Soul of Sanderson Field

Posted: Wednesday, January 6, 2021, 12:00 am

Rooted in a love for aviation and passion of local volunteers, Sanderson Field Municipal Airport (KANJ) is a gateway to the Eastern Upper Peninsula (E.U.P.) and a hidden gem of Sault Ste. Marie.

With a community rich in air travel history, the field was officially designated as an airport in 1934 under President Roosevelt’s New Deal. Sanderson Field is now owned by the City of Sault Ste. Marie and overseen by the Sault Ste. Marie Economic Development Corporation (EDC). The EDC contracts to a fixed based operator, Great Lakes Aviation, to meet regulatory operation requirements and the airport is managed by Sault Ste. Marie local, Tom Brown. Partnership with the EDC allows airport employees to handle operations, while the EDC staff manages finances, grant applications, marketing and hiring.

“The aviation and historical knowledge of airport staff, combined with economic training of EDC employees is the perfect fit for business growth and impact in Sault Ste. Marie,” EDC Director Jeff Holt states. “Three recent businesses have come to Sault Ste. Marie because of the benefits our airport provides.”

Economic impact of Sanderson Field is equivalent to over $1 million in annual revenue to the community. On average, each visitor spends $587 while visiting Sault Ste. Marie. This revenue benefits the entire community, specifically impacting local businesses, restaurants and hotels. Sanderson Field oversees about 1,000 flights per year with purposes ranging from customs inspections, military operations, visits from elected officials, air ambulance travel, local business operations and tourism.

Sanderson Field is open 24/7, ensuring pilots can access the self-service fuel station and complimentary facilities at any time. The airport also provides courtesy cars to pilots and passengers who may want to visit a local restaurant or business in the community.

“Customer service is our focus,” explains Brown. “People like flying to Sanderson Field because they know they will receive great care here.”

The airport is a resource for the E.U.P.’s health care facilities. Specialty doctors can fly in, visit patients and fly out in a few hours. When critical patient transfers are necessary, ambulances meet the plane on the ramp, saving essential time in the transfer process. On average, the airport sees about 50 health care related flights annually.

The COVID-19 pandemic is affecting Sanderson Field’s traffic and revenue through the ongoing border closure between the United States and Canada. About 30 percent of annual airport traffic comes from customs inspections on international flights. In a normal year, customs officers meet with pilots and passengers directly upon arrival at the airport. The efficiency of the customs inspection is attractive to international travelers who will land at Sanderson Field for customs inspections – much faster than a landing at an urban airport. It also brings revenue to the airport and local community

A recent attraction to international pilots is the Sault Ste. Marie International Seaplane Base (MI8) located at Rotary Park. Handcrafted by Michigan pilots in 2010, the seaplane base was donated to the City of Sault Ste. Marie and officially activated in 2019. Seaplanes dock and customs officers visit the MI8 base to perform customs inspections. The EDC and Sanderson Field staff launched complimentary services that have increased seaplane base activity to over 100 annual flights.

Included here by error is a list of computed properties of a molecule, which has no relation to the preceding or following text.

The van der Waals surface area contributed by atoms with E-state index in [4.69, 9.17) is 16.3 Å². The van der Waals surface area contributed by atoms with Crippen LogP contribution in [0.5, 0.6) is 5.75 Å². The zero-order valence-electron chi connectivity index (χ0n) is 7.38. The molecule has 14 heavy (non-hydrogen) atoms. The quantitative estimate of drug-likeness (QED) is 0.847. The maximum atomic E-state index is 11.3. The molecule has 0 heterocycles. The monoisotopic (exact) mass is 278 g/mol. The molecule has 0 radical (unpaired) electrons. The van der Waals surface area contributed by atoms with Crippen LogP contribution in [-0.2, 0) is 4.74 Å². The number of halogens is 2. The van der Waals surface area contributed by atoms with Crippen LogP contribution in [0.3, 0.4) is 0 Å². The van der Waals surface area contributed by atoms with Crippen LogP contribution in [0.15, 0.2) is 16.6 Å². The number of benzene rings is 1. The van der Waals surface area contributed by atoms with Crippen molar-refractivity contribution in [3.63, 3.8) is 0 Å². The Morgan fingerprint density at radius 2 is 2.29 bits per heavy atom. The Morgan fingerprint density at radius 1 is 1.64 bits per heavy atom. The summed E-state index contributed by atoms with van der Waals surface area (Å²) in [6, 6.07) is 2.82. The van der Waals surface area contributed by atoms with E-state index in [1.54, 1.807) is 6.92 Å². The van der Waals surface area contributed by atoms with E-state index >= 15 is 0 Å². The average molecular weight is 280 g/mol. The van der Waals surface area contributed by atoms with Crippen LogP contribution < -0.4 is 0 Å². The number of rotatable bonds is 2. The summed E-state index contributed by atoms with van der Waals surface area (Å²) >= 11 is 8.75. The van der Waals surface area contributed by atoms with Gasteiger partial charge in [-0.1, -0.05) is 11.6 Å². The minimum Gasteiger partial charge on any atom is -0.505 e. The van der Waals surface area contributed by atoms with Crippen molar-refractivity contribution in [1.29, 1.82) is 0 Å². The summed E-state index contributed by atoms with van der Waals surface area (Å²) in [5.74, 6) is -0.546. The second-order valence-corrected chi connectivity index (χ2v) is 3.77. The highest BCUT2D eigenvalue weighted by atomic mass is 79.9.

“Seaplane pilots have the option of using a courtesy car to visit local businesses and can make fuel purchases directly from the airport,” states EDC Operations Manager, Tracey Laitinen. “Complimentary services attract seaplane travel and bring tourism revenue to our community.”

As the airport’s abilities have grown, the need for aviation mechanics has increased. Sanderson Field filled this need by creating an intern program for those interested in a career in the aviation industry. Interns experience hands on learning and are taught by Sanderson Field employees. Interns use skills learned in the program to certify in airplane mechanics and repair. Growing the intern program through partnerships with local colleges and high schools is a future goal of the airport.

The airport offers many economic benefits, but perhaps the greatest community benefit are local aviation enthusiasts who have a passion to share the airport with families across the E.U.P. Volunteers of Soo Pilots EAA 1437 created and personally sponsored events for the community including Young Eagles free airplane rides for children, a movie night in the airplane hangar and fall color tours. Events are family-friendly and are one of the highlights of summer for many young fans of flight.

“These events wouldn’t be possible without our group of volunteers,” describes Holt. “They open their hearts and pocketbooks to share their love of aviation with the community.”

In addition to his role as manager, Brown is an active volunteer at the airport. He is influential in the growth of community events and holds a vision for the future of Sanderson Field Airport. One of Brown’s favorite parts of managing the airport is the interesting and sometimes famous people he meets on the job.

“The cast of the History Channel’s 'Oak Island' flew to Sanderson Field,” states Brown. “They were such nice people. I also witnessed the exchange of the Stanley Cup. There are always interesting people flying here that I am able to meet.”

Brown encourages those interested in learning more about aviation to visit FlightAware. com. Flight Aware is a free service allowing fans to see a map of all planes in the sky. Tail numbers can be entered to learn more about specific planes and flight destinations.

More information about Sanderson Field Airport is available at www.sandersonfield.com.